Near the race’s starting line, Karolyn Grimes waved and wished all of us a safe journey. Now 81, she was the child actor who played Bailey’s adorable daughter, Zuzu. Upon hearing a Christmas tree ornament ring in one of the movie’s most memorable scenes, Zuzu tells her father that every time a bell rings an angel gets his wings. George smiles and thinks of Clarence.

As I trudged down Cayuga Street and prepared to turn onto Fall Street for the final leg of my jog/walk, tree limbs and traffic lights began swaying and the rain started pelting us. Chimes rang out from the bell tower of Trinity Church. Perhaps another angel had just earned his wings. The combination of wind, rain and chimes prompted me to start running again. I was determined to end the race with some sort of flourish, maybe even a sprint. As we rumbled toward the finish line, numerous drenched runners who had already completed the course began cheering.

I felt like George Bailey in that final scene when the community of Bedford Falls rallied around him in his moment of need.

I felt wonderful.

Best-selling author and nationally honored journalist Scott Pitoniak is the Rochester Business Journal sports columnist.


  1. Great story Scott. I had a Wonderful Life experience last week here in Ocala. The equivlent to GEVA, the Ocala Community Theater in playing Wonderful Life with a twist. They are broadcasting the story on the radio set in the 50’s. Really well done. Merry Christmas and keep running.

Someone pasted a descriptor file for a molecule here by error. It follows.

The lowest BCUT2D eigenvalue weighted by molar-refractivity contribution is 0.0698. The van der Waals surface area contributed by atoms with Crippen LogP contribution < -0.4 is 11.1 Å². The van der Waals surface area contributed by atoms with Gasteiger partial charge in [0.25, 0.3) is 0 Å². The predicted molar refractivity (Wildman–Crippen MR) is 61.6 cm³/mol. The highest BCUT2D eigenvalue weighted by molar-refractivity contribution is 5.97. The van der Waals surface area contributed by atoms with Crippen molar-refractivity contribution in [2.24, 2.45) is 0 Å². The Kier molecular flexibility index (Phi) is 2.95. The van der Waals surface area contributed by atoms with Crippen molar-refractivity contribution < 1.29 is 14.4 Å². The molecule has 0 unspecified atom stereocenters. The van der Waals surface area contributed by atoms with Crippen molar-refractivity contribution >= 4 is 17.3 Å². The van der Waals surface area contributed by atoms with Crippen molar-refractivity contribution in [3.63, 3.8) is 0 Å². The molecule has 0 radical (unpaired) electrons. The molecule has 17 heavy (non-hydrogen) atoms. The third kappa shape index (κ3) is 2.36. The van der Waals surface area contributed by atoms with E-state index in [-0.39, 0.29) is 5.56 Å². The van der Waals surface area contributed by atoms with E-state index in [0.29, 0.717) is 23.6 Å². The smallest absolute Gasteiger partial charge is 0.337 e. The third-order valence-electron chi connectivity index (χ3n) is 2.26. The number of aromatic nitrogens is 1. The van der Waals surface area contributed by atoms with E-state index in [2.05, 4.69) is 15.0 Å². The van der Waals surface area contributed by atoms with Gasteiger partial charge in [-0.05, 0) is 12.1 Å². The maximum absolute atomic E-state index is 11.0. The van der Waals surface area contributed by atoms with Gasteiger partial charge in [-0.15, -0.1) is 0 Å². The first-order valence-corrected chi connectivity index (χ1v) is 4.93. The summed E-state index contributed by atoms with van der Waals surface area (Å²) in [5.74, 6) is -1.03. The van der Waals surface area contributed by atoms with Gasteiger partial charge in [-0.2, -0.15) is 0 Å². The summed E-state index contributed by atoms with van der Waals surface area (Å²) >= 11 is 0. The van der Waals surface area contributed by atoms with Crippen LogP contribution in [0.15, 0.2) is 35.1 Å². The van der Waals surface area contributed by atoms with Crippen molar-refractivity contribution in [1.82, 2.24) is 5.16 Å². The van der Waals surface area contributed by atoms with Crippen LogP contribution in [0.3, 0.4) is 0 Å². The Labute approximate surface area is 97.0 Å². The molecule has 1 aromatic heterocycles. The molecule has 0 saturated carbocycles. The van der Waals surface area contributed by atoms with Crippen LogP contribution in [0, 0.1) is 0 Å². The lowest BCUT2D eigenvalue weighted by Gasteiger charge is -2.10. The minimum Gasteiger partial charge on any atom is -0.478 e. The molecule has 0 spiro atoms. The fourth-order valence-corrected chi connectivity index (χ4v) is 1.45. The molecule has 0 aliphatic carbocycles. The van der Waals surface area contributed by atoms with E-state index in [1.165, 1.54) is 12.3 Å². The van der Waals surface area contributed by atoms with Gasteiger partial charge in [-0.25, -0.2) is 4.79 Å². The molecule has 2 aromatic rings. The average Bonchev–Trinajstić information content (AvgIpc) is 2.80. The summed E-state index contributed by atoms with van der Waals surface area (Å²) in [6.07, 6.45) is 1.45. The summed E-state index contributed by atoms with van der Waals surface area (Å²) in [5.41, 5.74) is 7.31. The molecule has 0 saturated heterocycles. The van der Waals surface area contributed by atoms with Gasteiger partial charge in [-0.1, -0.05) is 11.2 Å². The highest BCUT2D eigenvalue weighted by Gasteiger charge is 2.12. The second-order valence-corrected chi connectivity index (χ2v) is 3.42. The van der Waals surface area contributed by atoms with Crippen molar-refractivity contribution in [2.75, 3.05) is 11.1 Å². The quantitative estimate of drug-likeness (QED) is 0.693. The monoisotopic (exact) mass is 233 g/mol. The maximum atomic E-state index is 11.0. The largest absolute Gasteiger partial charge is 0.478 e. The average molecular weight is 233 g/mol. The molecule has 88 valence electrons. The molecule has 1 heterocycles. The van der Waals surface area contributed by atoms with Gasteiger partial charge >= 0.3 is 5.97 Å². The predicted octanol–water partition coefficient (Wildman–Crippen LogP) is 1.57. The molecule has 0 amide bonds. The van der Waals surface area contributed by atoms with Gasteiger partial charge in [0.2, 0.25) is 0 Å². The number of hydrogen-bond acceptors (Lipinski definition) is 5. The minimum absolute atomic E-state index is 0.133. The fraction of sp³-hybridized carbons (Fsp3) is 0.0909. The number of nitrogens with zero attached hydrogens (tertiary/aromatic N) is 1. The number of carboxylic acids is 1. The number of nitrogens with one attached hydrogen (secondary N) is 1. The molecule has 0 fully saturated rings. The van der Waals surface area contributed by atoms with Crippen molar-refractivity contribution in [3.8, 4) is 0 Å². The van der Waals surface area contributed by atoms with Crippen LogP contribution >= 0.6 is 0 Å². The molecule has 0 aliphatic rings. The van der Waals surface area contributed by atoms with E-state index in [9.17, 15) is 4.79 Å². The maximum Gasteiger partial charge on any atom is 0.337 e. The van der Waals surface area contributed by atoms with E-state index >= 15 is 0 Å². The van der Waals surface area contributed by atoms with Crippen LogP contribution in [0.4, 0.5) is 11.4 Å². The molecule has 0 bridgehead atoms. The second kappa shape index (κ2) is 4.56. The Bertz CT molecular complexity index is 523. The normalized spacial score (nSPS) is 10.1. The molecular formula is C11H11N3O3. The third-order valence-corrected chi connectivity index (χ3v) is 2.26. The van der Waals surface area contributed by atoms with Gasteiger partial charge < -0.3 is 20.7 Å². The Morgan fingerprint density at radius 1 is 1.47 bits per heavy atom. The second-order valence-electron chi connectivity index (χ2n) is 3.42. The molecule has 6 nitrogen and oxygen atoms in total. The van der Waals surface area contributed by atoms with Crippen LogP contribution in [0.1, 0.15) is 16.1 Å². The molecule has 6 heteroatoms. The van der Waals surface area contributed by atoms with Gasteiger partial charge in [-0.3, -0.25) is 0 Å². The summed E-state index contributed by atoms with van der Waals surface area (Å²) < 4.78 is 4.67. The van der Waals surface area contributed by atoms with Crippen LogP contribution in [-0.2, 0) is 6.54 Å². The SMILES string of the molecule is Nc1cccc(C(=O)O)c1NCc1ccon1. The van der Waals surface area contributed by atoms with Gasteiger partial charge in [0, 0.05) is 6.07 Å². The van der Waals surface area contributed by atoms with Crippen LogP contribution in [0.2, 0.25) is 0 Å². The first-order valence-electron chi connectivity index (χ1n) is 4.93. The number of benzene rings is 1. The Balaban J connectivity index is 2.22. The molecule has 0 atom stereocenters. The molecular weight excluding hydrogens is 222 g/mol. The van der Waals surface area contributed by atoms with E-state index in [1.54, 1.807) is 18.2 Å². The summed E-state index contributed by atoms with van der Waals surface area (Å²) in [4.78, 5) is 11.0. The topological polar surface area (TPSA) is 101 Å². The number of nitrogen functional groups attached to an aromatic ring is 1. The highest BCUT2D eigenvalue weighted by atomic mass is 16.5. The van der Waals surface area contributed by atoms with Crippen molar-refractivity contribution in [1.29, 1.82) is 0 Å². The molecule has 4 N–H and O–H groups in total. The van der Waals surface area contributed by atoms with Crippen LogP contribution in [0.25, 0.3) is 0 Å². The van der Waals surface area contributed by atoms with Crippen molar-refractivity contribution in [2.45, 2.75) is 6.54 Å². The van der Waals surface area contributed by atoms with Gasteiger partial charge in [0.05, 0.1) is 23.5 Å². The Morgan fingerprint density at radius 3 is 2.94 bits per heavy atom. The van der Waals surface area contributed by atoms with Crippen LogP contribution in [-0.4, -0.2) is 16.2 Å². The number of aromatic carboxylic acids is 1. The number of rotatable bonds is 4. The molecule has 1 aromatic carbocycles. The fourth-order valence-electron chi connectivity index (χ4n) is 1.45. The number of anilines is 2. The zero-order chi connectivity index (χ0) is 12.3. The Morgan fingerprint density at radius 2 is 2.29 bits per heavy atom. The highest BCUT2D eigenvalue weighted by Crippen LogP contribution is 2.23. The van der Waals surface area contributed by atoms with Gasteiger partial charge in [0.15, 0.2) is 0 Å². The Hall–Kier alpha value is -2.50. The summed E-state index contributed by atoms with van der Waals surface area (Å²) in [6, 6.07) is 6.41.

2. Growing up in that area, this is a great story. One that makes me think of all the small town heroes that are in every town all over the country. More now than ever, we need a good story. Thanks for sharing

  3. Thanks, Frank. I had heard about people doing “It’s a Wonderful Life” on the radio. I would love to hear a broadcast like that. Thanks for reading, and Merry Christmas to you, too.

  4. Thanks, Joe. Yes, there are so many small town heroes, and it’s important to remember those good people. Inspiration is all around us. Even during these challenging times. Thanks for reading.

  5. Thanks, George…oh I mean Scot!! Thanks for sharing and inspiring, as you do so often. Especially in times like these, we need to focus more on the high notes as a reminder that, truly, “It’s A Wonderful life”!